The simple practice of asking jurors important and substantive questions early can help make trial by jury a more reliable form of dispute resolution, say Stephen Susman, Richard Lorren Jolly and Dr. Roy Futterman of the NYU School of Law Civil Jury Project.
It was a privilege to spend a half-hour on the phone with the nation's foremost First Amendment lawyer. Floyd Abrams and I discussed his career, his new book and what he sees in his free-speech crystal ball. And he was a very good sport when I asked if it is constitutionally protected to yell inside a movie theater: “Citizens United is a terrible decision and should be set on fire,” says Randy Maniloff of White and Williams LLP.
Recent surveys show that law firms won't be able to rely on the flood of associates their business model demands as long as they require them to dedicate all day, most nights, every weekend and all holidays to firm business, says Jill Dessalines, founder of Strategic Advice for Successful Lawyers and former assistant GC at McKesson Corp.
Sensibly enough, in Maslenjak v. United States, the U.S. Supreme Court unanimously decided that a naturalized American cannot be stripped of her citizenship in a criminal proceeding based on an immaterial false statement. But instead of simply stopping at that result, it invented a new standard of “materiality” that is likely to create havoc in future denaturalization cases, says Leon Fresco of Holland & Knight LLP.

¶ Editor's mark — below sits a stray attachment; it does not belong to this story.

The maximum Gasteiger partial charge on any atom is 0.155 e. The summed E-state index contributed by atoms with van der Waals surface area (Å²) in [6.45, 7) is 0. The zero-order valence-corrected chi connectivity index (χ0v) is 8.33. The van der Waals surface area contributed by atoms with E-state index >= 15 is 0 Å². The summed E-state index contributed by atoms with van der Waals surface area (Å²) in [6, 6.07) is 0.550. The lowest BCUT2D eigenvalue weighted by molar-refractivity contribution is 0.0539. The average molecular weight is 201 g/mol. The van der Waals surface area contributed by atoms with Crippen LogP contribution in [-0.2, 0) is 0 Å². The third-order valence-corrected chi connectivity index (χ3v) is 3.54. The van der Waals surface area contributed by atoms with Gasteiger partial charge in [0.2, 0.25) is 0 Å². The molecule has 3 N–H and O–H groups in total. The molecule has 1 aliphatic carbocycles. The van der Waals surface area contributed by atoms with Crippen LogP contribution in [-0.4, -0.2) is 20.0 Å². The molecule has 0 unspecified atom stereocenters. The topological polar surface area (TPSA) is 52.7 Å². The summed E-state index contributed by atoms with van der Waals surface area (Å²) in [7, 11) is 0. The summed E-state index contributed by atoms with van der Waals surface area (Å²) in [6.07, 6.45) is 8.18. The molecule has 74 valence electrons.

Steps taken by the Trump administration to tighten U.S. border security have signaled a new era in global mobility, both in the United States and throughout the world, in which cross-border travelers should expect more advanced investigation techniques by immigration officers as well as increased scrutiny and examination for even seemingly routine international travel, say attorneys at Mayer Brown LLP.
The guessing game around Justice Anthony Kennedy’s possible retirement is reaching a crescendo. Yet the speculation does more than fuel bookmakers’ odds. It draws attention to his pivotal role as the court’s swing vote, says Nan Aron, president of Alliance for Justice.
One way to combat juror confusion and boredom is to allow jurors to ask witnesses questions. No federal evidentiary or court rule prohibits it, and every federal circuit court to address the practice has held it permissible, say Stephen Susman, Richard Lorren Jolly and Dr. Roy Futterman of the NYU School of Law Civil Jury Project.
Last month, the American Bar Association published revised guidance regarding an attorney’s duty to protect sensitive client material in light of recent high-profile hacks. The first step in compliance is understanding how your data is being stored and accessed. There are three key questions you should ask your firm’s information technology staff and/or external solution vendors, says Nick Holda of PreVeil.